Lip reading is often assumed to be simple, but it is anything but. Rachel Kolb describes how using one sense (vision) to perceive something intended for another (auditory) is an incredible challenge.
It's been two weeks, and the tragic shooting in Orlando is still strong in my mind, and I know I'm not alone. A few years ago, I met Crom Saunders at an interpreting conference, where I attended a few of his workshops. His poetry is captivating, and he created a beautiful and sad poem in memory of Orlando.
Thank you, Crom, for your heartfelt and heartbreaking poem. May it remind us to always keep the Rainbow Bridge strong.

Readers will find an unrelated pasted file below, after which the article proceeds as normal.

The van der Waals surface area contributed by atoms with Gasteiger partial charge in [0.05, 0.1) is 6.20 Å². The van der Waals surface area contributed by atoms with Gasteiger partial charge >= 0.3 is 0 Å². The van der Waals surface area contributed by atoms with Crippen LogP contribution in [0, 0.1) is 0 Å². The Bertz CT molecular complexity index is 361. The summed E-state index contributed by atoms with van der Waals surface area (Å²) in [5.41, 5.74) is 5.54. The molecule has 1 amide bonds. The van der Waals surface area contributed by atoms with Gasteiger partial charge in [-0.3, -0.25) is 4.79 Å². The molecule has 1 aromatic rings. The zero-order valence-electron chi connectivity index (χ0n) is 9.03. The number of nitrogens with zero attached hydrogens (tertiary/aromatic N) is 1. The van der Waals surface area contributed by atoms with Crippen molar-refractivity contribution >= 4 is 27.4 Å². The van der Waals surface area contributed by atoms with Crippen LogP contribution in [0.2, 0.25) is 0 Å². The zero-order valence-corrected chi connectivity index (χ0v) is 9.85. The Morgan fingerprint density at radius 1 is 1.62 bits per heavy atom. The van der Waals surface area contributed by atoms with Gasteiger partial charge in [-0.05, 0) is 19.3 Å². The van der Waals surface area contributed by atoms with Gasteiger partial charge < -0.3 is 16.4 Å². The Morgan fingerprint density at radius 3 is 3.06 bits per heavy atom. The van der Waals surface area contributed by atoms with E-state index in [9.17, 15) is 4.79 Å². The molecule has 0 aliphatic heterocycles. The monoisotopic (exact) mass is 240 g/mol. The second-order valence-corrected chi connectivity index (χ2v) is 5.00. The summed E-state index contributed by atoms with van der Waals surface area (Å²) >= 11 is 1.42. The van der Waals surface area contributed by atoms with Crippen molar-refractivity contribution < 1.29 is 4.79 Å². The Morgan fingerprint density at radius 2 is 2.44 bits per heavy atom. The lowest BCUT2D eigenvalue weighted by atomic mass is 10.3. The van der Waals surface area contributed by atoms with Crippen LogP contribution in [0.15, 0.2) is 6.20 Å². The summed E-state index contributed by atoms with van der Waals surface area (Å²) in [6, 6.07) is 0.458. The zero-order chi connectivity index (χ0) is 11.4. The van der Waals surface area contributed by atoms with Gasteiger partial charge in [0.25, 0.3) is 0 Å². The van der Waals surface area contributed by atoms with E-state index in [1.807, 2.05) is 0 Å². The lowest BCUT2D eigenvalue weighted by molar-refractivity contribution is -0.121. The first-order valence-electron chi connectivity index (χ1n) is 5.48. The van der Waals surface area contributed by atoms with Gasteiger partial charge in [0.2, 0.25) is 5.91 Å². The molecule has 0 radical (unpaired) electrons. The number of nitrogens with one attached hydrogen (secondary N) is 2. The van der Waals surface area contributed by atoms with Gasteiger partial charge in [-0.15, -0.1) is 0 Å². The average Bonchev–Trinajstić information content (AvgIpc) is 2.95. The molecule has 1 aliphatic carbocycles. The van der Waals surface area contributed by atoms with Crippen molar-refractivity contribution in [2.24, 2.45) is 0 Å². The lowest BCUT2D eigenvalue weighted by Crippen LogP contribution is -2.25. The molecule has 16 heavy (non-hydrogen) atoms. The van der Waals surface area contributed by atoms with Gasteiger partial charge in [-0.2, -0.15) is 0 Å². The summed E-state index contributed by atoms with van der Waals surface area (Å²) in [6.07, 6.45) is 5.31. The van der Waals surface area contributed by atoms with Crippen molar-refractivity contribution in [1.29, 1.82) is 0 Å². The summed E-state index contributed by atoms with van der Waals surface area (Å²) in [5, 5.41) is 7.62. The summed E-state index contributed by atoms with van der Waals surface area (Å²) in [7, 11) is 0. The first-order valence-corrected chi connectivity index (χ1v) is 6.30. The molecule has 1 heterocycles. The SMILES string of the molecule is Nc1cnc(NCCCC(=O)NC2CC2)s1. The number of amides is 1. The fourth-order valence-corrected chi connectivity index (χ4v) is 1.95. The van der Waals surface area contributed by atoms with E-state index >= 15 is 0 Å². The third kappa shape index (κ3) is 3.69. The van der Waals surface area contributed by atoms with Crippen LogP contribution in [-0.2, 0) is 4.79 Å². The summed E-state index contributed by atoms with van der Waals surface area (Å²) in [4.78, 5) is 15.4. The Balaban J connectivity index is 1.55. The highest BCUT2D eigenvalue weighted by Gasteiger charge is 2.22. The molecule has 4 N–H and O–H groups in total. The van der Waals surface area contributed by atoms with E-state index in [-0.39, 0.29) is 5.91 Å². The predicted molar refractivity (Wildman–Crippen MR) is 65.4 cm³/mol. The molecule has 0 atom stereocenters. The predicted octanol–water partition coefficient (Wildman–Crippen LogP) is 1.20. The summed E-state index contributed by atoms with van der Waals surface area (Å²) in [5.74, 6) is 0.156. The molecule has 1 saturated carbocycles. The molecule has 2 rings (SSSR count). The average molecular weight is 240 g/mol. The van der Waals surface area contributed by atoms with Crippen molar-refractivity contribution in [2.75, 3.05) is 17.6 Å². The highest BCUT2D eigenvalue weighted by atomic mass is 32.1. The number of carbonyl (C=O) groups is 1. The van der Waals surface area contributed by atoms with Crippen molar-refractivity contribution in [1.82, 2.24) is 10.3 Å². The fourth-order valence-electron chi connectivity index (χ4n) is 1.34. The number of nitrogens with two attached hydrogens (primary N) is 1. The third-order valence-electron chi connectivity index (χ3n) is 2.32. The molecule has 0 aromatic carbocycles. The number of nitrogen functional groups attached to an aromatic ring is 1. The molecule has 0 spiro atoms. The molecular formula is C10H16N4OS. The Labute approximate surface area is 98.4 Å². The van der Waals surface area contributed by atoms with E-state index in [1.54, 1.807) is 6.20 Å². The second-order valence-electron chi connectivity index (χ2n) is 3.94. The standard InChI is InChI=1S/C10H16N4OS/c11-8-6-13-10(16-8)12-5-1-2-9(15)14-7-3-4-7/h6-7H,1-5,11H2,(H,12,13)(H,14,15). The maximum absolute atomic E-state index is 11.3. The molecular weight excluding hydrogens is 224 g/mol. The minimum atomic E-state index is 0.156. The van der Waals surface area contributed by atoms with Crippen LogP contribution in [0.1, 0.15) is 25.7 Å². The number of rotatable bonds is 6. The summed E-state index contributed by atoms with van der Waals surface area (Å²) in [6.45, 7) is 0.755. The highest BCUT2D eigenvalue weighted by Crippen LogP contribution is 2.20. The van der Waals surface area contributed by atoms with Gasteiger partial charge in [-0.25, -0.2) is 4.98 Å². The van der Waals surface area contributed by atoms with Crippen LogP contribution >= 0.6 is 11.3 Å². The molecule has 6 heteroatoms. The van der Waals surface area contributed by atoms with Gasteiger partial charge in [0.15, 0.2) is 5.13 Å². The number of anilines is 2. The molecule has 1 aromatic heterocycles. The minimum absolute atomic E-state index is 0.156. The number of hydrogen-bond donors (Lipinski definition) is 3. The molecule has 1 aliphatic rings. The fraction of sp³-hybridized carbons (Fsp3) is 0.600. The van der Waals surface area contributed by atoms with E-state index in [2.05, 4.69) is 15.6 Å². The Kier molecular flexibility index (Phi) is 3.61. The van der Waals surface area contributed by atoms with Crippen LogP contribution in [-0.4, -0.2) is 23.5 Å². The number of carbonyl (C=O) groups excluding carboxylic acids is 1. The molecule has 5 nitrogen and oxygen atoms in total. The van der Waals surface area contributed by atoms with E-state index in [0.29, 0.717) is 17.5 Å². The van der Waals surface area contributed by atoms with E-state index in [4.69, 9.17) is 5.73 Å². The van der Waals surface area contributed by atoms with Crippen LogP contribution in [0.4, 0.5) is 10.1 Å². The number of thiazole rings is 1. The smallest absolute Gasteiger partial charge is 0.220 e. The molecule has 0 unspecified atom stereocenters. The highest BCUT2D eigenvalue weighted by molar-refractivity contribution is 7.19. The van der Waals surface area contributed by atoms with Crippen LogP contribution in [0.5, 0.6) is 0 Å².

This story about a Starbucks barista learning some signs for a Deaf customer got a lot of attention last week. A few things that come to mind:
This story is a better story about quality cusomter service than it is about compassion. The Deaf man is excited about feeling included in a small yet meaningful way, while hearing culture with a medical model'of hearing loss view it not as a hearing person "helping" someone.
This story has the chance to tell the Deaf customer's story, but instead it's all about the hearing person. Her efforts are worth commending, to be sure, but this is hearing people's story about a hearing person.
When I was studying to become an interpreter, I lost count of the number of times people told me how wonderful it was that I was learning ASL. Ask Deaf people how often they're told the same, and the numbers may come as a surprise.
In the meantime, consider taking a moment to get more acquainted with Deaf culture.